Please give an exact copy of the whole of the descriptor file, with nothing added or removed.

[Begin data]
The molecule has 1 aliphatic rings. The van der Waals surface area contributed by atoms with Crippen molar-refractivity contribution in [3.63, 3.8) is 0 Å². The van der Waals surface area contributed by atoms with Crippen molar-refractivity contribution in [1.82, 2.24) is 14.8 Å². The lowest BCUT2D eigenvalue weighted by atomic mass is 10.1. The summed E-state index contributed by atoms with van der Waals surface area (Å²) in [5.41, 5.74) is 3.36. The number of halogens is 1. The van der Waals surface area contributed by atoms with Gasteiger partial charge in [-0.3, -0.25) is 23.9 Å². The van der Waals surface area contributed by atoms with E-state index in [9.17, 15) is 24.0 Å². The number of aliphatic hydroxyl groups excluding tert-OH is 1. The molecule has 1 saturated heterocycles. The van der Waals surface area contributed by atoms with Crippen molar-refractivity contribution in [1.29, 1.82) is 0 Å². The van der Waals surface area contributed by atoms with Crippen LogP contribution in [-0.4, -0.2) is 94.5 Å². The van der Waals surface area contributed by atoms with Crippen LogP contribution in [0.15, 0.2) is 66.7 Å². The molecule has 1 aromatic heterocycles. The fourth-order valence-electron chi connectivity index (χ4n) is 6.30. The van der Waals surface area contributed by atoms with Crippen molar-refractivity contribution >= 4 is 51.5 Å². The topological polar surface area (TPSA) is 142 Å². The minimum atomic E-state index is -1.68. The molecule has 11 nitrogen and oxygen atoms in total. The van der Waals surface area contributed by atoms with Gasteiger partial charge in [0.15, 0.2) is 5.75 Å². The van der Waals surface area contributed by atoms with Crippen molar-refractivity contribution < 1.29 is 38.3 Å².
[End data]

The molecule has 1 aliphatic rings. The van der Waals surface area contributed by atoms with Crippen molar-refractivity contribution in [3.63, 3.8) is 0 Å². The van der Waals surface area contributed by atoms with Crippen molar-refractivity contribution in [1.82, 2.24) is 14.8 Å². The lowest BCUT2D eigenvalue weighted by atomic mass is 10.1. The summed E-state index contributed by atoms with van der Waals surface area (Å²) in [5.41, 5.74) is 3.36. The number of halogens is 1. The van der Waals surface area contributed by atoms with Gasteiger partial charge in [-0.3, -0.25) is 23.9 Å². The van der Waals surface area contributed by atoms with E-state index in [9.17, 15) is 24.0 Å². The number of aliphatic hydroxyl groups excluding tert-OH is 1. The molecule has 1 saturated heterocycles. The van der Waals surface area contributed by atoms with Crippen molar-refractivity contribution in [1.29, 1.82) is 0 Å². The van der Waals surface area contributed by atoms with Crippen LogP contribution in [-0.4, -0.2) is 94.5 Å². The van der Waals surface area contributed by atoms with Crippen LogP contribution in [0.15, 0.2) is 66.7 Å². The molecule has 1 aromatic heterocycles. The fourth-order valence-electron chi connectivity index (χ4n) is 6.30. The van der Waals surface area contributed by atoms with Crippen molar-refractivity contribution >= 4 is 51.5 Å². The topological polar surface area (TPSA) is 142 Å². The minimum atomic E-state index is -1.68. The molecule has 11 nitrogen and oxygen atoms in total. The van der Waals surface area contributed by atoms with Gasteiger partial charge in [0.15, 0.2) is 5.75 Å². The van der Waals surface area contributed by atoms with Crippen molar-refractivity contribution < 1.29 is 38.3 Å².